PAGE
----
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How to Get Financing after Filing Bankruptcy

Lenders make various kinds of home loans, normally graded from "A" all the way down to "D." The more problems that show up on your credit report--slow pays, late pays, or even bankruptcy--the lower the grade of loan you'll be able to qualify for. If you're employed and have a relatively good income, you'll get better terms, even though you won't qualify for a "Grade A" loan. The longer you've been at your current job, the better, because it shows stability.

If you're thinking about buying a home but have declared bankruptcy in the past, don't give up hope. There are still ways for you to be able to find a loan, even if your credit history is less than sterling.

Here are some general rules about the qualifications lenders look for before giving consumers the various grades of home loans:

To qualify for an AA loan, lenders must see no late payments or any other difficulties when they look at your credit history for the past two years. First, we'll look at the top of the line loans, all in the A grade category.

To qualify for an A+ loan, you can only have one late payment in that two-year time period. An A- loan is available to borrowers whose credit report shows two or three late payments, and have at least two credit cards. Borrowers in the A category will normally be qualified for all the various perks that lenders offer, such as low interest loans and low down payments.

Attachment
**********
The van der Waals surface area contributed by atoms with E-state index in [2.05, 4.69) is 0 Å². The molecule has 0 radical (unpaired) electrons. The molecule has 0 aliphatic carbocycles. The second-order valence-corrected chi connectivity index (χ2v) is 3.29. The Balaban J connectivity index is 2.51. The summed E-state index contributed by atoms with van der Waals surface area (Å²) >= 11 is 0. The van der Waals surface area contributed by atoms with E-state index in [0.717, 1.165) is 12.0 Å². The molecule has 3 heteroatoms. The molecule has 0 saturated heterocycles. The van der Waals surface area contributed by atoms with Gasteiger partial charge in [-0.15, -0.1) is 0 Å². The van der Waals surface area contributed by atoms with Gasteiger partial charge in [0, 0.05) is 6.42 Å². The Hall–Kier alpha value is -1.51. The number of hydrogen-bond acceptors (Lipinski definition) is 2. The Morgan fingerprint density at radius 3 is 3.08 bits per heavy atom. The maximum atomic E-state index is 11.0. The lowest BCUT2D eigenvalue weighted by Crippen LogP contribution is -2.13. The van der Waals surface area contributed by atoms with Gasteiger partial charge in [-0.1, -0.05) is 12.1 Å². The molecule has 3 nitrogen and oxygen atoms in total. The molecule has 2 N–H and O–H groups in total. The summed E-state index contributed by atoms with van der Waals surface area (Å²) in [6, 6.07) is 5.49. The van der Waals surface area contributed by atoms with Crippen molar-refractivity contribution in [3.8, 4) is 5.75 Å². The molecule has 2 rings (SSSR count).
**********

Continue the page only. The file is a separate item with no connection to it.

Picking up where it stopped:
But if you've had a bankruptcy in the past, you're choices are more limited, and you'll generally need a larger down payment.

For instance, a grade B loan can be obtained by borrowers who've been at their jobs for a reasonable length of time in as little as 18 months after declaring bankruptcy, assuming that they've been able to reopen at least one line of credit during that time and kept it current. Usually the lender will require 15% down, and the best interest rate the borrower can generally get is 6-7%.

A grade C loan will require good, steady employment, and may be available within a similar time frame as a B grade loan. The interest rate is generally higher, currently at about 8.5%, and the down payment requirements are considerably higher. For instance, a lender will normally require 20% down on $300,000 house or 40% down on a $500,000 home.

You'll need a significant amount of down payment to qualify for a grade D home loan, as well, and the interest rate will normally run between 9.95-10.7%, depending on your overall credit score. If you're employed and your credit score is above 500, you can put down as little as 30% on a $300,000 home or 45% on a $450,000 house. If you're self-employed, however, you'll need 45% down just to buy a $250,000 home.

If you're hoping to purchase a home, talk to your local lender to see what their criteria are for their various grades of loans. Even if you've had a bankruptcy in your past, that doesn't mean you can't buy a home. It just means it may take some time, you'll need to establish a strong employment history, and you'll need to save more money for a down payment than if the bankruptcy hadn't occurred.

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